II. International law in state discourse

Before Ramos was decided in 2004, the Philippines was caught in a wave of terrorist activity. It involved international law on terrorism. Following 9/11, President Bush of the United States declared a “War on Terror, leading the US Federal Government to designate the NPA as a terrorist organization”.Footnote 60 While terrorism had been discussed but never universally defined in international law,Footnote 61 the UN Security Council began passing resolutions to set standards for state-based counterterrorism measures.Footnote 62 In 2004, the UN Security Council adopted a resolution on Iraq, enabling a “multinational force” to “take all necessary measures to contribute to the maintenance of security and stability in Iraq”, including “preventing and deterring terrorism”.Footnote 63 The US spearheaded that multinational force with a “coalition of the willing”. The Philippines was a member of the coalition. It remains an ally of the US even though the US had colonized the Philippines and, in 2002, President Macapagal-Arroyo of the Philippines allowed US troops to “conduct joint training exercises” with their armed forces on Filipino soil.Footnote 64 However, the Philippines' willingness changed when the Islamic Army of Iraq kidnapped an overseas Filipino worker in 2004. Despite US objections, President Macapagal-Arroyo accepted their demands and withdrew from the coalition of the willing.Footnote 65

After changing its approach to international counterterrorism, an anti-terror bill was introduced in the Philippines’ House of Representatives, which became the 2007 Human Security Act (HSA).Footnote 66 Critics of the HSA claimed that President Macapagal-Arroyo used it to appease the US “as her alliance with the Americans was key to keeping herself in power”.Footnote 67 The UN Special Rapporteur on the promotion and protection of human rights and fundamental freedoms, Martin Scheinin, and Human Rights Watch both questioned whether the HSA's overly broad definition of “terrorism” threatened human rights.Footnote 68 Despite concerns, in another report, Human Rights Watch claimed that violent Islamist groups had caused over 1,700 casualties in the Philippines since 2000.Footnote 69 It asserted that the Philippines must bring the perpetrators to justice. The HSA provided a basis for doing so. Notwithstanding the many criticisms of that legislation, “the police and military have never attempted to use” it because its safeguard provisions stringently penalized wrongful accusations or detention.Footnote 70 That safeguard would later be removed in 2020.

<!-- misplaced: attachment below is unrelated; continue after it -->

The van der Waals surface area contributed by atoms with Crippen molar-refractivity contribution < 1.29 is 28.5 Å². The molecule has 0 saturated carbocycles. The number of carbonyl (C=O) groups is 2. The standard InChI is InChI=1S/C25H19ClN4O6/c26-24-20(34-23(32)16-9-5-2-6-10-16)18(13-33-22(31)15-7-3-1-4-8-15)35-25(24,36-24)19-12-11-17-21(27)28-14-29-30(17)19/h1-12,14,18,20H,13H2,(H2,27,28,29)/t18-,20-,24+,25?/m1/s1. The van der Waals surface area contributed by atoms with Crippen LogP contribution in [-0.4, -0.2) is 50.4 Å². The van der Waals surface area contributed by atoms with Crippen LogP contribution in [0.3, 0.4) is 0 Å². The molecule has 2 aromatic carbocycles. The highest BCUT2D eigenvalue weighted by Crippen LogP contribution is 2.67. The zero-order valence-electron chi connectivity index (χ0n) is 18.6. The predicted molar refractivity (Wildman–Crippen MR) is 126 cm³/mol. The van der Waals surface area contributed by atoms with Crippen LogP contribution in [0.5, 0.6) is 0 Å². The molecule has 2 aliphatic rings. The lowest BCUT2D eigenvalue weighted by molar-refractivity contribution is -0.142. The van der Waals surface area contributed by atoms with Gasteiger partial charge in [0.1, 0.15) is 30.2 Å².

As the Philippines addressed the War on Terror, UN actors became more directly involved in advocating for Indigenous peoples’ rights in the Philippines. Many treated ICCs/IPs as if they were already subjects of international legal discourse called “Indigenous peoples”. International legal discourse on Indigenous people's rights had influenced the IPRA, but the failure of state law to prevent the development of the Tampakan mine was seen as undermining Indigenous peoples’ rights. Accordingly, the first UN Special Rapporteur on the Rights of Indigenous Peoples, Rodolfo Stavenhagen, addressed the mine development. He identified and legitimated the B'laan as Indigenous peoples, asserted that Western infringed their rights, and said they had not consented because “their leaders were tricked by the authorities into signing agreements which they could not fully understand and which would have not benefitted them”.Footnote 71 As the IPRA was inspired by international law, the B'laan appear like Indigenous peoples for purposes of the international legal discourse. While trickery and deceit in obtaining B'laan consent may have been involved, the form of Stavenhagen's narrative is problematic. According to Makau Mutua, human rights advocacy depends on this savages-victims-saviours metaphor, which reproduces a colonial pattern that justifies intervention.Footnote 72 Even without Stavenhagen intending it, his discourse constructs the “leaders” as victims and dupes for international human rights law purposes. Human rights advocates then positioned themselves as saviours by reconstructing state legality in accordance with human rights, even though the Philippines's IPRA had adopted some of the most protective rights for ICCs/IPs, and legal processes had authorized the Tampakan mine as protecting national interests as it derogated from ICC/IP rights. The problem that Mutua pointed out is that, even if this appears to be helpful advocacy, it reproduces a “damning metaphor”.Footnote 73 Doing so upholds the state as a neutral, passive, or empty vessel, and seeks to reconstruct the state in accordance with Western liberal values that undercuts different forms of agency, planning, and organization.

In 2007, the UN General Assembly endorsed the UN Declaration on the Rights of Indigenous Peoples (UNDRIP). The following year, Robert Goodland and Clive Wicks used the B'laan's resistance to the Tampakan mine as a case study in their report titled Philippines: Mining or Food? Footnote 74 For them, the B'laan are simply Indigenous peoples. They write, “[t]here are 33,000 people in the municipality of Tampakan, including the La Bugal B'laan Indigenous Peoples who used to be hunter-gatherers and fishers”.Footnote 75 They argue that if Indigenous peoples’ rights had been respected, a sustainable approach to food security would have been followed. To support their argument, they cite Stavenhagen's reports, the IPRA and UNDRIP.Footnote 76 It was an example of how human rights advocates use internation legal discourse to promote national security and development.